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23 Jan 2003 : Column 466continued
Mr. Philip Hammond (Runnymede and Weybridge): I am disappointed with the Minister's opening remarks. My understanding is that nothing has been agreed through the usual channels. The timetable that we face today has been imposed on us by the Government. The Minister referred to the time available for the scrutiny of this very important Bill in Committee. I think he was being slightly disingenuous, because I stated quite explicitly during an earlier stage of the Bill that I recognised that the time allowed for consideration of the Bill in Committee was probably adequate, and that the problem was that the four key clauses underlying the principles of the Bill that were debated on the Floor of the House had been given a grossly inadequate amount of time. In fact, the House did not manage to debate all those issues.
The issue before us today is that we have a little under three hours left in which to consider a Bill of constitutional significance. That significance has already been recognised by the fact that part of the Committee stage of the Bill was taken as a Committee of the whole House. I would suggest to the Minister that in future the Government show a certain amount of self-restraint. When we have only a short period of time available for Report and Third Reading, the Government must resist the temptation to allow a second Government statement before that business begins. I hope that the Minister will agree with me on this, as he is not shy of debate and is generally keen to engage with important issues such as those that we are discussing today. Although I do not expect him to say anything publicly, I hope that he will privately make his views known to the Leader of the House, because a lot of his hard work preparing for the later groups of amendmentswhich will probably not be considered this afternoonwill have been wasted, as will the hard work of many Conservative Members, myself included.
The new clauses and amendments that have been selected give wide scope for debate on some of the fundamental issues that have troubled Conservative Membersand, indeed, some Labour Membersduring the earlier stages of the Bill. So this is a good selection of amendments, and it will provide a good opportunity to debate the issues that have caused some difficulty. I am only sorry that we shall not get through all those groups this afternoon. As my hon. Friend the Member for West Derbyshire (Mr. McLoughlin) said in his point of order, seven groups have been selected for consideration. Frankly, it is inconceivable that we shall get to the last of them.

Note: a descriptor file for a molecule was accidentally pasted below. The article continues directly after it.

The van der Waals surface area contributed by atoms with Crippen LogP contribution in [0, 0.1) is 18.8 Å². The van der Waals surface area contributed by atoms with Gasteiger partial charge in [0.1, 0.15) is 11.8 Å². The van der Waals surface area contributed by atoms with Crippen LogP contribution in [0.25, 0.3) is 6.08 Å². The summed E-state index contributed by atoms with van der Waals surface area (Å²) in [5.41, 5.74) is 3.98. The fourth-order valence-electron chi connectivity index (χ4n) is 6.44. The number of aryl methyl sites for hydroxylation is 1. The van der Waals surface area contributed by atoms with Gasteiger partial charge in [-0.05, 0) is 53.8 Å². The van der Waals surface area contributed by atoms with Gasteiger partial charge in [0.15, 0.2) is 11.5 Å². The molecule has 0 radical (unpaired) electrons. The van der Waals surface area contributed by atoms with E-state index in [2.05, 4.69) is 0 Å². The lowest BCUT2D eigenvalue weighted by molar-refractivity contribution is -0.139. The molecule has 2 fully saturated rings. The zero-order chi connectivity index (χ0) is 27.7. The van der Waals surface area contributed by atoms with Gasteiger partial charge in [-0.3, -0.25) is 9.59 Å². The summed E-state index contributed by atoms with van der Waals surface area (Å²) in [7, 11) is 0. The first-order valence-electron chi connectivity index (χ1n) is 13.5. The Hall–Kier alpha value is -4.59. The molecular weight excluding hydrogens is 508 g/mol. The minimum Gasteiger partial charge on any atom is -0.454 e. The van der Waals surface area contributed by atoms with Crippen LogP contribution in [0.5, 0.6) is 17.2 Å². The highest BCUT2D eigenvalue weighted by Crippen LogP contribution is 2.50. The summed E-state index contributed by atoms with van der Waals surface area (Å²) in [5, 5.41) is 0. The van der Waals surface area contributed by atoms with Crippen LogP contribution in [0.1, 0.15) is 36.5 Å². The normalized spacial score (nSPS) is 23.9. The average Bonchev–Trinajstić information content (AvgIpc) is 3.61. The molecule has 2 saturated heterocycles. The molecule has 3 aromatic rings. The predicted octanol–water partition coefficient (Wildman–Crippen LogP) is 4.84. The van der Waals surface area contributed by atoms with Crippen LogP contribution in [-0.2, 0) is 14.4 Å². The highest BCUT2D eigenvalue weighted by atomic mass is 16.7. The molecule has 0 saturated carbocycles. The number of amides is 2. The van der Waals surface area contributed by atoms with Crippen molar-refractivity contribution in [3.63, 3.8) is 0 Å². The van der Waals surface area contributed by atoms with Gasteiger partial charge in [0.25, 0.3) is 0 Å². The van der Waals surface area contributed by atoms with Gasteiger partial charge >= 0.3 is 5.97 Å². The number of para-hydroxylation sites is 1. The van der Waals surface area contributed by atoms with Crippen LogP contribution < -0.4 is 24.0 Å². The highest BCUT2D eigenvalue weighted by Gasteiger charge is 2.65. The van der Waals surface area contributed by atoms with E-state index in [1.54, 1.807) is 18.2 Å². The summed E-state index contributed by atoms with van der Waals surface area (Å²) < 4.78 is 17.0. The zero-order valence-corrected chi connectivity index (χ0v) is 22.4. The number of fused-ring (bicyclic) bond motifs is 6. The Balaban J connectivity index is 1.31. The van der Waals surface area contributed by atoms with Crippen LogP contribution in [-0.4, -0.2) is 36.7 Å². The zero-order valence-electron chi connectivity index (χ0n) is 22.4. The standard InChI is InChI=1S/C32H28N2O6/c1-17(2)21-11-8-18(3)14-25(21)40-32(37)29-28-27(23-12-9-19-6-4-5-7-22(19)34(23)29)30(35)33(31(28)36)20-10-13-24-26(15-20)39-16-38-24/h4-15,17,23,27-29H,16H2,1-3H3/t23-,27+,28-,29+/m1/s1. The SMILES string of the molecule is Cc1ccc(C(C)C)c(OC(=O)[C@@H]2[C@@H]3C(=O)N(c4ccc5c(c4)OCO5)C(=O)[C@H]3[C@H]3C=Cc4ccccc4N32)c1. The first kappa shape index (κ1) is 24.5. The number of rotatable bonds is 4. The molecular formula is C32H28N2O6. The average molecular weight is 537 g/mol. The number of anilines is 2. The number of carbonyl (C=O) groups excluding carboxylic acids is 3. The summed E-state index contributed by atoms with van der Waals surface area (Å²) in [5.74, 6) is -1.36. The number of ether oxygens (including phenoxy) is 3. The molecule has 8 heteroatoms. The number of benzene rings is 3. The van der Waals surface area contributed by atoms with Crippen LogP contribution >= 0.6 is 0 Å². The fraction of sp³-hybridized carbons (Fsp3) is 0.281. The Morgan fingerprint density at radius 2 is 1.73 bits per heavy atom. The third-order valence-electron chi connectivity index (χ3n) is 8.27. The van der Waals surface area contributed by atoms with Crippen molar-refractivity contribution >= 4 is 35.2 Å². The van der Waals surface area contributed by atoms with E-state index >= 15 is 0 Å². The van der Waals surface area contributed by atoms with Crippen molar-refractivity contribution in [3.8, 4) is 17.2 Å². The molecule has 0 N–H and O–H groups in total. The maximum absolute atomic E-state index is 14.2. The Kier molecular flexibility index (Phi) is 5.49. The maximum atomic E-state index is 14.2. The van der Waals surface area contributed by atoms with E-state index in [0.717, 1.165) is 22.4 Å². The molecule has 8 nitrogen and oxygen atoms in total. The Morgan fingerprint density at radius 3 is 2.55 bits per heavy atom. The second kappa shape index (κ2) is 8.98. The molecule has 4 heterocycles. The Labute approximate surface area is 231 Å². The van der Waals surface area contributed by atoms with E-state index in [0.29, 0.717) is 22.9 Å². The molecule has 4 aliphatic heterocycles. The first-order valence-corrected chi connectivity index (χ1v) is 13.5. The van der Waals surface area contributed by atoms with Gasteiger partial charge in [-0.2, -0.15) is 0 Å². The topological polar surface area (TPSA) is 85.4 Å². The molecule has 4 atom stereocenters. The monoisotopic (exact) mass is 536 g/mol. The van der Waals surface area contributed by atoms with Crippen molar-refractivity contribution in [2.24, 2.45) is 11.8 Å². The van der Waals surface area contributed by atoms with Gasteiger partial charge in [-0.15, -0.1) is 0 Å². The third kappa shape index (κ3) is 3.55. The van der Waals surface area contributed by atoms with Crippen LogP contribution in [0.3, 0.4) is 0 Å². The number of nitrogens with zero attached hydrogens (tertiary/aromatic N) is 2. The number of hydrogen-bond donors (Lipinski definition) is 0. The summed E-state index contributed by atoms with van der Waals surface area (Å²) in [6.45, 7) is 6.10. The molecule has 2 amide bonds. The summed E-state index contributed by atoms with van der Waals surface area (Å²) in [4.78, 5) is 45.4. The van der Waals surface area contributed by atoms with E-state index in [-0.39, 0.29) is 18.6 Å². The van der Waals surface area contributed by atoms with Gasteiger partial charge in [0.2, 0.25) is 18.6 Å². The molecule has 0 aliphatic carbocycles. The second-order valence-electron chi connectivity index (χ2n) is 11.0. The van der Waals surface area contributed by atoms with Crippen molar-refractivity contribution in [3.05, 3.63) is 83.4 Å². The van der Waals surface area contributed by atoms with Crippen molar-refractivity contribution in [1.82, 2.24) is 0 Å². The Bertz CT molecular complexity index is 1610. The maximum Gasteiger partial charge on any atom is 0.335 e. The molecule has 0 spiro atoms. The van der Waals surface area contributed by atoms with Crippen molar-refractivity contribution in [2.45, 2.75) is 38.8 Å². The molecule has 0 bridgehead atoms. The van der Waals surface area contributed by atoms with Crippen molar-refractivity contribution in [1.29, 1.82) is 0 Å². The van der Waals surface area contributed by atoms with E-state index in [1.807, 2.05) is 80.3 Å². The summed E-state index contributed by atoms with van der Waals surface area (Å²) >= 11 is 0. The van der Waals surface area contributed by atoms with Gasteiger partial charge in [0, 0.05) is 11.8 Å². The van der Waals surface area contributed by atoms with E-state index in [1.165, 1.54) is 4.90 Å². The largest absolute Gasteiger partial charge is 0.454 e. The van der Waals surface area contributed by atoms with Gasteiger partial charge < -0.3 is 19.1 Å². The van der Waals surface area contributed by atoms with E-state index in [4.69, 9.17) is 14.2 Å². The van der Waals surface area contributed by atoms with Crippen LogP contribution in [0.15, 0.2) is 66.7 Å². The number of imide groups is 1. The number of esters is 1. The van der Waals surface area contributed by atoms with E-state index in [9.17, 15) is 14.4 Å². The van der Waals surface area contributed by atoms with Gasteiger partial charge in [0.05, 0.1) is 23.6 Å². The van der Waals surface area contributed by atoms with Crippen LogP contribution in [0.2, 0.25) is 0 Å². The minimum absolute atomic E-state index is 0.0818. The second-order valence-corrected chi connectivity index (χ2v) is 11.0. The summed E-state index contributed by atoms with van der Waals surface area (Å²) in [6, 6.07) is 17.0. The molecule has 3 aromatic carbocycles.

There seems to be a serious flaw in our arrangements and procedures. On Report, new clauses are quite properly considered first, but on this occasion, all the new clauses have been tabled either by the Opposition, the Liberal Democrats or Back-Bench Members. Although I live in hope, I try to be a realist, and it is likely that the Government will resist all those new clauses. It is therefore likely that they will not be added to the Bill. I remain an optimist, but it is also likely that all the Government amendments will be made. They will be voted on, and the Government will use their majority to carry them, but they will not be debated because they appear towards the end of the selection list for today. It will necessarily almost always be the case that the items on the amendment paper that are certain to make it into the Bill will be those least likely to receive proper debate and scrutiny on Report. So the Government get their amendments without any debate or scrutiny, which effectively places the burden of scrutiny on the other place.
Mr. John Bercow (Buckingham): Does my hon. Friend agree that it was presumptuous in the extreme for the Minister to imply that, because Government amendments on Report are principally responses to representations made by members of the Standing Committee, this should be an-open-and-shut case? Is it not possible that Members present today who were not
Mr. Hammond: My hon. Friend is absolutely right, but it is not true that all the Government amendments are responses to points raised by Opposition Members in Committeealthough it is true that at least one group is a direct response to the Minister's resistance of a point raised by them then. Not the least of my disappointment when I learnt that we would probably not reach that group today was due to the fact that the Minister would have no opportunity to proffer his thanks to the Opposition for drawing attention to the issues involved.